by Rebecca O'Connellin Research PapersComments Off on Families and Food in Hard Times at ‘Child and Youth Poverty: Contexts, concepts and consequences’
Today, 16th September 2016, Abigail Knight, one of the UK study team, presents early findings from our qualitative research in England at the Leeds Centre for Interdisciplinary Childhood and Youth Research inaugural conference, ‘Child and Youth Poverty: Contexts, concepts and consequences’. Abigail will discuss Young people’s food experiences in contexts of poverty and gentrification.
‘Eating the same food as others is a basic mark of belonging’ (Stone, 1988: 71). The sociality and commensality of food and eating are widely acknowledged as central to food practices and as we know from Townsend’s definition of poverty: ‘individuals, families and groups can be said to be in poverty when they lack the resources to obtain the types of diet, participate in the activities and have the living conditions and amenities which are customary, or at least are widely encouraged and approved, in the societies to which they belong’ (Townsend 1979: 32).
This paper explores the experiences of children and young people living in very low income households as they relate to issues of social participation and food practices. It draws on some preliminary findings from a study called ‘Food and families in hard times’, which is funded by the European Research Council and investigating food poverty of children and families in the UK, Norway and Portugal. In all three countries qualitative interviews are being carried out with 45 families of 11-15 year olds. In the UK these are taking place in a London borough and a coastal town, both areas with high poverty rates but increasing gentrification.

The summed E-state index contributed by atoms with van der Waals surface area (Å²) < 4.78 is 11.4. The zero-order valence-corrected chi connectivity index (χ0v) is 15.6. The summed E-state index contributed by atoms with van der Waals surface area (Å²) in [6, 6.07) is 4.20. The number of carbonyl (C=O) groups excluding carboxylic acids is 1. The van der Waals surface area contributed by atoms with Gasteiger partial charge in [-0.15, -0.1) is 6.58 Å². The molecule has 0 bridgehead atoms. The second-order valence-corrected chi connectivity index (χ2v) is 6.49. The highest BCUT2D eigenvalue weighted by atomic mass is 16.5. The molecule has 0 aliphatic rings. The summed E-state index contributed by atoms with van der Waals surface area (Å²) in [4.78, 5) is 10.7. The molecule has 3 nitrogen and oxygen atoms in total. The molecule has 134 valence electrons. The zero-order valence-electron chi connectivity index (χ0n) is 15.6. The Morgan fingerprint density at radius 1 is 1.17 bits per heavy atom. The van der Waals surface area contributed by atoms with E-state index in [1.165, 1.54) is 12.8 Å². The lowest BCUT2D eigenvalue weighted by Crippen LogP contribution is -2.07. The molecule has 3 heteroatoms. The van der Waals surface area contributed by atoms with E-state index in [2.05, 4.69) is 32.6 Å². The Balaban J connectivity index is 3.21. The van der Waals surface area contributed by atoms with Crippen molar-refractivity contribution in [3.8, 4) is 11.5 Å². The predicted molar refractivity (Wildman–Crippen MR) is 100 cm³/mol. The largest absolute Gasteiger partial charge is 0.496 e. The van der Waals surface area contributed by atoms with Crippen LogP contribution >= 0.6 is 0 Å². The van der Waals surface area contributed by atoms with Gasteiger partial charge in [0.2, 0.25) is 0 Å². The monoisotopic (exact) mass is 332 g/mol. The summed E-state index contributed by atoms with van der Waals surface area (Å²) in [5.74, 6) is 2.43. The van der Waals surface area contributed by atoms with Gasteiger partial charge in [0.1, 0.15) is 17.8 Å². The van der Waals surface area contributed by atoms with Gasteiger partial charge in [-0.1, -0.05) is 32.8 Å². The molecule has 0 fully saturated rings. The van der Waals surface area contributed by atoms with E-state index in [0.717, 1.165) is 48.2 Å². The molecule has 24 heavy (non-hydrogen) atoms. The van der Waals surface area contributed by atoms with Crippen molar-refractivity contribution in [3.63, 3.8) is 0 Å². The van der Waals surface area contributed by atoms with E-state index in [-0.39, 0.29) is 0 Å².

The narratives of the young people reveal food as a multi-layered experience: stories of secrecy and social exclusion at school, particularly at meal times; hunger and visits to food banks; and a sense of disconnectedness from local neighbourhoods which they perceive as dangerous or, with increasing numbers of expensive cafes and food shops, out of reach as they lack the resources to access them. On the other hand, despite the constraints of their circumstances, the young people also reveal the strength of peer and family relationships in relation to food, including sharing and reciprocity.
Stone, D. (1988) Policy Paradox and Political Reason. Glenview, IL, Scott Foresman and Company.
Townsend, P. (1979) Poverty in the United Kingdom. Harmondsworth: Penguin.